Perfect Imperfection (or, writers hold fire)

Can your writing be too perfect?

When I was 15, my stepfather told me that if I wasn’t willing to spend months looking for just the right word, I would never create literary writing; I’d be a hack.

I’ve also been told diligent revision is of more value than an inspired first draft (which no doubt is true). All of us understand that you do not submit your work without proofing it and making sure it is technically perfect. No typos. 99% is not good enough in your cover letter.

Here’s a different thought: can your work be too perfect?

A friend of mine, asked to comment on the first chapter of one of my novels, said that it was “curiously flat, almost as if you’ve edited it too much.”

Writers are handling fire. We reach into the furnace of the human spirit and withdraw the live coals, arranging them for everyone to see. Readers know when someone has revealed his heart in his prose or his poetry. Editors, inundated with a thousand submissions that look the same, draw a surprised breath when they find one with heat, one with laughter, one with sharp edges.

There are times when I think that we get too wrapped up in creating a work so technically perfect that we self-edit the spirit right out of it, as if we’re scared of our own texts.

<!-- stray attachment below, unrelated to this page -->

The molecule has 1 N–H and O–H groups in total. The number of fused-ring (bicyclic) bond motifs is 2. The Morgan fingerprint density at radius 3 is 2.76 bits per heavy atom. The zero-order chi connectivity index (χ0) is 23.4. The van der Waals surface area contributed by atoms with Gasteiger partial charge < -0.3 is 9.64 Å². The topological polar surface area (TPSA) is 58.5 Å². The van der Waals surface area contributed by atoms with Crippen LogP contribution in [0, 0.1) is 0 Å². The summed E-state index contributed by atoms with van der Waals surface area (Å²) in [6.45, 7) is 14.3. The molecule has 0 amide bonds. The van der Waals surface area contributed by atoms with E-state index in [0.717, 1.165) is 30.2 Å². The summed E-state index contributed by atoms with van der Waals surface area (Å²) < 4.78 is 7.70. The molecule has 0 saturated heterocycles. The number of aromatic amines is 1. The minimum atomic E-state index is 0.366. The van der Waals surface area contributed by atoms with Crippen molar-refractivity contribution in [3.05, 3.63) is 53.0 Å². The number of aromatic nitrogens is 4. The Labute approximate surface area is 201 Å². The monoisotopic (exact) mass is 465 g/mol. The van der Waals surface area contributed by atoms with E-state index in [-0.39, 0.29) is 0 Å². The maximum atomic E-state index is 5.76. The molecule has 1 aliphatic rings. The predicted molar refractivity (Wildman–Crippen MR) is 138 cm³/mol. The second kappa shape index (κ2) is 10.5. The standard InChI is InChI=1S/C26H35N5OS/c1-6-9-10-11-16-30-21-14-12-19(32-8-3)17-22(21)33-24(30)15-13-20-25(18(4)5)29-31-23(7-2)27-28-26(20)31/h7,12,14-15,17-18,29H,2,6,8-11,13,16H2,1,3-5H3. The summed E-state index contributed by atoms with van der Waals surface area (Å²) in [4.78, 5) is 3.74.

A friend of mine says that when she draws, there are always a couple of lines that end up in slightly the wrong place but which impart true character to the piece.

In the same way, a manuscript composed of flawless sentences may read well, but the reader will sense that restraint, and the carefully constructed text won’t leave as much of an impression. Sometimes we must knowingly break the rules in order to create something memorable.

Diamonds glint because of their sharp-edged facets. If you could file them all down so your diamond was a sphere, it wouldn’t shimmer at all.

If there are no mistakes and no errors and no chances taken, a work of art feels like we filed the serial numbers off and stuck it into mittens and sensible shoes just before sending it out the door. Sometimes I think we do just need to fly by the seats of our pants and be risky, and even laugh at our work.


  1. John Desjarlais

    I think it was Walt Whitman – famous for revising – who said “No work is ever finished; it is simply abandoned.” There does come a point of diminishing returns. I stop revising when the revisions make the piece worse – or the deadline arrives.

  2. Jenni

    Thank you! That is exactly what I’m dealing with in my current manuscript.

    I think your step-father would have had a conniption over nanowrimo. 🙂

  3. philangelus

    No, he’d understand that Nanowrimo was your first draft, only poured out at lightning speed. He actually did write a novel exactly that way (it’s on my computer!) but then he revised it endlessly afterward.

    John, that’s funny about the deadline. “I need to send it today, so it must be perfect.” 🙂

  4. Elizabeth

    Since I started blogging, I have found the words just fly off the keyboard – I hardly edit, and I feel great about what I have posted. My over-edited novel has not been touched in months. It’s just not fun anymore.

  5. CricketB

    One of Heinlein’s rules of writing (see
    is to never revise, unless the editor requires it. It’s in reaction to the over-editing problem.

  6. CricketB

    I think it was the Navaho who always left an error in their weaving. The only perfect thing is God.